By Tony Parra
The Elida Wind Power Plant operators are completing their first month since flipping the switch sending electricity from the plant to homes in eastern New Mexico, west Texas, Oklahoma and southern Kansas.
Wind farm operators have been using the Roosevelt and Chavez county winds to generate electricity for the homes of Xcel Energy customers.
“We’re glad to begin receiving output from San Juan Mesa project,” Bill Crenshaw, Xcel Energy corporate communications manager, said. “It helps us reduce our dependency on natural gas and coal.”
Crenshaw said that customer conservation along with competition between wind, natural gas and coal to provide the energy helps keep the price down. Crenshaw said the coal energy for Xcel energy comes from Muleshoe, Texas and natural gas comes from the San Juan Permian basin in New Mexico, to name a few of the sources.
Crenshaw said the completion of a 160-megawatt wind farm near Amarillo in 2006 will increase Xcel’s use of wind energy to 10 percent.
The Edison Mission Group Inc. acquired the wind project from Padoma Windpower out of La Jolla, Calif. and Edison Mission are the operators of the plant, according to Charley Parnell, spokesperson for Edison Mission.
“We’re extremely excited about the San Juan Mesa Project as part of our goal to develop 1,200 mega-watts of wind energy by 2009,” Parnell said. “This is a significant step for us in renewable energy.”
Parnell said Edison Mission Group has wind power plants in Minnesota, Iowa and recently signed an agreement for a power plant in Chicago and Maine.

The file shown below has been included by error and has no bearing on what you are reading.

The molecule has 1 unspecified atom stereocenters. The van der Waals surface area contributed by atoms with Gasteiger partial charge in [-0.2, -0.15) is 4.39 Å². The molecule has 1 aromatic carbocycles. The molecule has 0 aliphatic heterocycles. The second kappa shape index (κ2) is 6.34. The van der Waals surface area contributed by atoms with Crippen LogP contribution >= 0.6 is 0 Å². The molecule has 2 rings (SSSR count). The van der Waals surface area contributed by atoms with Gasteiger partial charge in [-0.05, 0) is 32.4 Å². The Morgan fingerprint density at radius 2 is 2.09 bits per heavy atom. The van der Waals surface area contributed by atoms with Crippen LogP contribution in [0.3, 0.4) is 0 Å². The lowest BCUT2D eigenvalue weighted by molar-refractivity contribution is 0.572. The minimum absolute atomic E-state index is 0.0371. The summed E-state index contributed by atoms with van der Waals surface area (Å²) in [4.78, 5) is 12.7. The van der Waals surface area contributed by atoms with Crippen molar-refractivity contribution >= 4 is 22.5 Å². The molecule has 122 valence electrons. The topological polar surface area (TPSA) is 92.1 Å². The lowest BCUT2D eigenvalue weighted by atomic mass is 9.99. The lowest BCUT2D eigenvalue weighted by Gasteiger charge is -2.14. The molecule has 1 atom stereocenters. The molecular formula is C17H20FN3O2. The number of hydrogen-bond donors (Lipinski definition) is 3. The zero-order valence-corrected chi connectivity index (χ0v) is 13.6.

Construction began in May of 2005 and the project was put into commercial operation on Dec. 23, according to a press release from Edison Mission Group Inc.
Parnell said Edison Mission Group members helped with the completion of the construction in December, also.
Electricity produced by the project will be sold to Southwestern Public Service, a subsidiary of Xcel Energy, under a 20-year power purchase agreement. Crenshaw said tax-credit supported wind energy has been sponsored by state and federal governments.
“Improvements in wind turbine technology since we had our first experimental demonstration in 1992 near Amarillo has allowed us to integrate wind energy into our grid,” Crenshaw said.
Crenshaw said wind-turbine technology has improved the efficiency of wind energy generation so that it can compete with coal and natural gas.
The 120-megawatt wind-powered facility will provide enough power for the average annual needs of about 41,600 homes, said Gary L. Gibson, Xcel Energy state vice president. The wind farm has 120 Mitsubishi wind turbines and Dave Hayward, field engineer of the wind farm project construction, said Mitsubishi workers help with the maintenance of the turbines.
The $160 million San Juan Mesa wind power plant project is driven through Industrial Revenue Bonds paid through private funding.